## Gravitational Lensing and Redshift

hi there, I was just at a seminar in which the speaker was talking about using gravitational lensing to investigate galaxy clusters

my question is pretty simple: is there any effect on the redshift of the image of an object which is "lensed" by the gravitational lensing phenomenon? I would imagine that it would not, because all that's going on is bending of the path that the light is taking. However, I am not very well educated on the topic, and perhaps there are things that I am not taking into account.
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 Recognitions: Gold Member Science Advisor A photon is blue shifted as it enters a gravitational field, then redshifted by the same amount as it exits. Intervening matter [i.e., a lensing body] has no effect.

 Quote by Chronos A photon is blue shifted as it enters a gravitational field, then redshifted by the same amount as it exits. Intervening matter [i.e., a lensing body] has no effect.
Is this because the force of the gravity on the photon as it enters the gravitational field 'pulls' the photon inward, thus shortening the wavelength and blueshifting it? And as it leaves the gravitational field, the gravity is pulling on it, which causes the wavelength to increase, thus redshifting it?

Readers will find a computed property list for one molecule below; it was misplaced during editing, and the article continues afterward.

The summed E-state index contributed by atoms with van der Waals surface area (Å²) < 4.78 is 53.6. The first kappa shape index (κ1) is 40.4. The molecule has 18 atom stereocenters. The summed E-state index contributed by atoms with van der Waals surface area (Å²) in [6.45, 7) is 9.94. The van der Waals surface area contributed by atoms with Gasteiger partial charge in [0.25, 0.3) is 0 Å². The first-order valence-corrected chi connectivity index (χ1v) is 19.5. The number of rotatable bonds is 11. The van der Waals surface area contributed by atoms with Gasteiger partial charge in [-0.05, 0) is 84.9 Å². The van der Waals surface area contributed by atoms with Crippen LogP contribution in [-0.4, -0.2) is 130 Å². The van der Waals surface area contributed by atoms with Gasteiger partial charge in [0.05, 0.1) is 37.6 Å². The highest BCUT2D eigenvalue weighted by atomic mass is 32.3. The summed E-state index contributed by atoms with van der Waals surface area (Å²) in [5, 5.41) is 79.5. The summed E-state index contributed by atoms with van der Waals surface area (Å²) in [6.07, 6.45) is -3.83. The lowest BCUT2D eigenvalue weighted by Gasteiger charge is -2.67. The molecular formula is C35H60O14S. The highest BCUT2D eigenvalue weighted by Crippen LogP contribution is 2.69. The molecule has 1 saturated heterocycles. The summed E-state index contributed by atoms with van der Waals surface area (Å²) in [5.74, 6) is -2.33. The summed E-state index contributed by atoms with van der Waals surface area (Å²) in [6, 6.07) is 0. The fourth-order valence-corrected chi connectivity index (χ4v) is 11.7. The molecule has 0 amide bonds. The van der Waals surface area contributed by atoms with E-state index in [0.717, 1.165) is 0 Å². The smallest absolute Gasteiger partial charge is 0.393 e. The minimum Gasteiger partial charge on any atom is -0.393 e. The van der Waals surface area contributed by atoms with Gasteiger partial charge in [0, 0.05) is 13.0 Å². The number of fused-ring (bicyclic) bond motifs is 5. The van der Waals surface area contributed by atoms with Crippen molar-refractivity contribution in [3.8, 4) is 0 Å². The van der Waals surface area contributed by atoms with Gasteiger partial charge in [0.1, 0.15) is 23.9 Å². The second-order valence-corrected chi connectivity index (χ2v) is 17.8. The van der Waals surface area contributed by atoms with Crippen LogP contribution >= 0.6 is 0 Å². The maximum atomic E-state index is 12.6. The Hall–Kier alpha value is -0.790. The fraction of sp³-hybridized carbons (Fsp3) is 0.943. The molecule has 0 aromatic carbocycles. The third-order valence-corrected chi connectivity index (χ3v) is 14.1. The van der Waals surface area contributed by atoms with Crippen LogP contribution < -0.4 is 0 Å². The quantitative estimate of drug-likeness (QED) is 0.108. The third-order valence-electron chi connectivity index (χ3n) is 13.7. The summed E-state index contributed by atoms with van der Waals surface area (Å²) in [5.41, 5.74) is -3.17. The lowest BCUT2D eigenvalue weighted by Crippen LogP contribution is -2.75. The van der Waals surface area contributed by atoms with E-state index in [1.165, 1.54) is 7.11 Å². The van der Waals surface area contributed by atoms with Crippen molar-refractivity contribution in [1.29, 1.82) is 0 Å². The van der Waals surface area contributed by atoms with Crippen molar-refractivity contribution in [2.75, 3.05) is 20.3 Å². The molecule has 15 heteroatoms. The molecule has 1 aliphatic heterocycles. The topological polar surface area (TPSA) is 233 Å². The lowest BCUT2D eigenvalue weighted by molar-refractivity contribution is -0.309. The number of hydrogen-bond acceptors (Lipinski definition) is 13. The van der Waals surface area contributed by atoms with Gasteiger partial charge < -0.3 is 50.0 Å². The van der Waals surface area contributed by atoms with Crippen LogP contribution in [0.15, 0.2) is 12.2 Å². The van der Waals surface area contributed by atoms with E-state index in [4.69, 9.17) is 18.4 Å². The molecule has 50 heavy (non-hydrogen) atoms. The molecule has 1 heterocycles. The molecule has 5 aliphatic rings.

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## Gravitational Lensing and Redshift

 Quote by Light Bearer Is this because the force of the gravity on the photon as it enters the gravitational field 'pulls' the photon inward, thus shortening the wavelength and blueshifting it? And as it leaves the gravitational field, the gravity is pulling on it, which causes the wavelength to increase, thus redshifting it?
Pretty much, yes.

 Quote by Chronos A photon is blue shifted as it enters a gravitational field, then redshifted by the same amount as it exits. Intervening matter [i.e., a lensing body] has no effect.
thanks
 Is there enough space in local group that lensed image through one can have measurable difference of cosmological redshift compared to its sister image through "clean" space?

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